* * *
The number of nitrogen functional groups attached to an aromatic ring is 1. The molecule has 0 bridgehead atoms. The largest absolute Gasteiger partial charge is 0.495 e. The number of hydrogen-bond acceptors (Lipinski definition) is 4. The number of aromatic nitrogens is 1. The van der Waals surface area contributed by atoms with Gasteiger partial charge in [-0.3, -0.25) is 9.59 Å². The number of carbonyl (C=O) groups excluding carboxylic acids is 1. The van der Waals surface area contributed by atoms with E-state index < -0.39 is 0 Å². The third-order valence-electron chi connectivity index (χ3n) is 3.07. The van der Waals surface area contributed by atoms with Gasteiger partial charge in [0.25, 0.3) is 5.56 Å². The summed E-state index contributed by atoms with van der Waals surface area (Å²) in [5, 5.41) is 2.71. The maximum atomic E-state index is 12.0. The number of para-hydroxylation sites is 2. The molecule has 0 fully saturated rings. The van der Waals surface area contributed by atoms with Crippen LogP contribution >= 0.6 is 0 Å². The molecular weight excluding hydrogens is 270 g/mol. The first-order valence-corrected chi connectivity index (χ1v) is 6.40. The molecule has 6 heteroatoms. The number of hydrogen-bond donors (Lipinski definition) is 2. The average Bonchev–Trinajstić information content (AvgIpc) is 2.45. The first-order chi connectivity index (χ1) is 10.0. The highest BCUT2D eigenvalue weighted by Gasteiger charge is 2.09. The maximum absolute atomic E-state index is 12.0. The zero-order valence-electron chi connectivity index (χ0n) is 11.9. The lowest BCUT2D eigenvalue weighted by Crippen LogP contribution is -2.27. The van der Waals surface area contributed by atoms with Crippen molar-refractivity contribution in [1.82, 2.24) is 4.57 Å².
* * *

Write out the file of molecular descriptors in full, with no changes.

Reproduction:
The number of nitrogen functional groups attached to an aromatic ring is 1. The molecule has 0 bridgehead atoms. The largest absolute Gasteiger partial charge is 0.495 e. The number of hydrogen-bond acceptors (Lipinski definition) is 4. The number of aromatic nitrogens is 1. The van der Waals surface area contributed by atoms with Gasteiger partial charge in [-0.3, -0.25) is 9.59 Å². The number of carbonyl (C=O) groups excluding carboxylic acids is 1. The van der Waals surface area contributed by atoms with E-state index < -0.39 is 0 Å². The third-order valence-electron chi connectivity index (χ3n) is 3.07. The van der Waals surface area contributed by atoms with Gasteiger partial charge in [0.25, 0.3) is 5.56 Å². The summed E-state index contributed by atoms with van der Waals surface area (Å²) in [5, 5.41) is 2.71. The maximum atomic E-state index is 12.0. The number of para-hydroxylation sites is 2. The molecule has 0 fully saturated rings. The van der Waals surface area contributed by atoms with Crippen LogP contribution >= 0.6 is 0 Å². The molecular weight excluding hydrogens is 270 g/mol. The first-order valence-corrected chi connectivity index (χ1v) is 6.40. The molecule has 6 heteroatoms. The number of hydrogen-bond donors (Lipinski definition) is 2. The average Bonchev–Trinajstić information content (AvgIpc) is 2.45. The first-order chi connectivity index (χ1) is 10.0. The highest BCUT2D eigenvalue weighted by Gasteiger charge is 2.09. The maximum absolute atomic E-state index is 12.0. The zero-order valence-electron chi connectivity index (χ0n) is 11.9. The lowest BCUT2D eigenvalue weighted by Crippen LogP contribution is -2.27. The van der Waals surface area contributed by atoms with Crippen molar-refractivity contribution in [1.82, 2.24) is 4.57 Å².